Indian medical tourism industry is expected to double to US$ 8 billion by FY2020 from US$ 3 billion in FY2015. With the healthcare costs in developed countries increasing, cost-consciousness among patients seeking treatment and availability of accredited facilities have given rise to many global medical tourism corridors like Thailand, India, Malaysia, Singapore, Taiwan, Costa Rica and Mexico. Among these global medical tourism corridors, India has the second largest number of accredited facilities. Majority of the medical tourists in India are from Bangladesh and Afghanistan, who dominate the Indian Medical Value Travel (MVT) with 34 per cent share. As per the report, Indian healthcare sector needs to explore the large opportunities in Africa, Gulf Cooperation Council (GCC) and Commonwealth of Independent States (CIS) regions. In India, Chennai, Mumbai, Andhra Pradesh (AP) and National Capital Region (NCR) are the most favoured medical tourism destinations. Currently, Kerala attracts 5 per cent of medical tourists and has the potential to increase its share to a 10-12 per cent, with focussed marketing.
The ministries of health, external affairs, tourism and culture are working to increase the number of medical tourists. The government provides online visas, multiple entries, extensions of stay, and accreditation to more hospitals. Several other measures are under way, according to the Indian Medical Association (IMA). “The government has improved the visa policy to make it patient friendly. There is no waiting time for foreign patients at hospitals,” said Radhey Mohan, vice president, international business development, at Apollo Hospitals. The chain received 170,000 foreign patients from 87 countries during 2016-17.
Medical tourists to India typically seek joint replacement surgeries, heart, liver and bone marrow transplants, spine and brain surgeries, cancer and kidney treatments, and in vitro fertilisation (IVF).
Patients from Africa and the Middle East access private healthcare in India due to lack of facilities and doctors back home. Medical tourists from Europe and the US come here for cosmetic surgeries that are not covered by insurance. “We do bariatric surgery at $6,000-8,000, while it costs around $15,000 in the US. Almost 15-20 per cent of our surgical patients are from other countries,” said Dr Sukhvinder Singh Saggu, practising laproscopic surgeon at Apollo Spectra New Delhi.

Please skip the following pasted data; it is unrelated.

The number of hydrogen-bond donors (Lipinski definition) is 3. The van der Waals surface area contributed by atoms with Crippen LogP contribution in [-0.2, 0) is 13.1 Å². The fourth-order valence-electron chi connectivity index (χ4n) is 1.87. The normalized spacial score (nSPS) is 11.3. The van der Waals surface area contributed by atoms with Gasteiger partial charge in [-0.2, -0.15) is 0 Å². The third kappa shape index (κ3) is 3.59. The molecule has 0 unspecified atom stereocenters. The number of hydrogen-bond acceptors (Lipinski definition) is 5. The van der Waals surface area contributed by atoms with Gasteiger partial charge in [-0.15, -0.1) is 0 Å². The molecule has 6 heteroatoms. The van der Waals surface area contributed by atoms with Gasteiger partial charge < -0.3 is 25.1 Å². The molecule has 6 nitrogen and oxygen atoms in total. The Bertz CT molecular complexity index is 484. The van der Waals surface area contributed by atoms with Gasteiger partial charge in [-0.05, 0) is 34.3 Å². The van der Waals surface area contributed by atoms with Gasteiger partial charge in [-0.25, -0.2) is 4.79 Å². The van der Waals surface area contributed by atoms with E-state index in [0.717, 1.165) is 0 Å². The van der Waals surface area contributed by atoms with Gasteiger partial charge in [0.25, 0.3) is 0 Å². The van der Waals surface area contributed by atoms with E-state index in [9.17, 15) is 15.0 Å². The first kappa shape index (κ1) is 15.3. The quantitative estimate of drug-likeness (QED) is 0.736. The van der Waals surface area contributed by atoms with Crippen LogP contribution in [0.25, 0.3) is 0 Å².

Non-resident Indians, persons of Indian origin (PIOs) and overseas citizens of India (OCIs) prefer to come here for IVF and gynaecology treatments. “They spend only 30 per cent of what it costs in the US or UK. Moreover, they have family support here,” said Dr Kamini Rao, medical director at Milann — The Fertility Centre.
AV Guruva Reddy, managing director of the Hyderabad-based Sunshine Hospitals, said the general standard of hygiene and technology in Indian medical facilities had improved. The number of foreign tourists coming to the country for medical purposes increased 50 per cent to 200,000 in 2016 from 130,000 in 2015. This number is expected to double in 2017 with several new initiatives like easier visas for medical tourists. The medical tourism industry is no doubt an exciting field to invest in due to high rising demand and growth rate.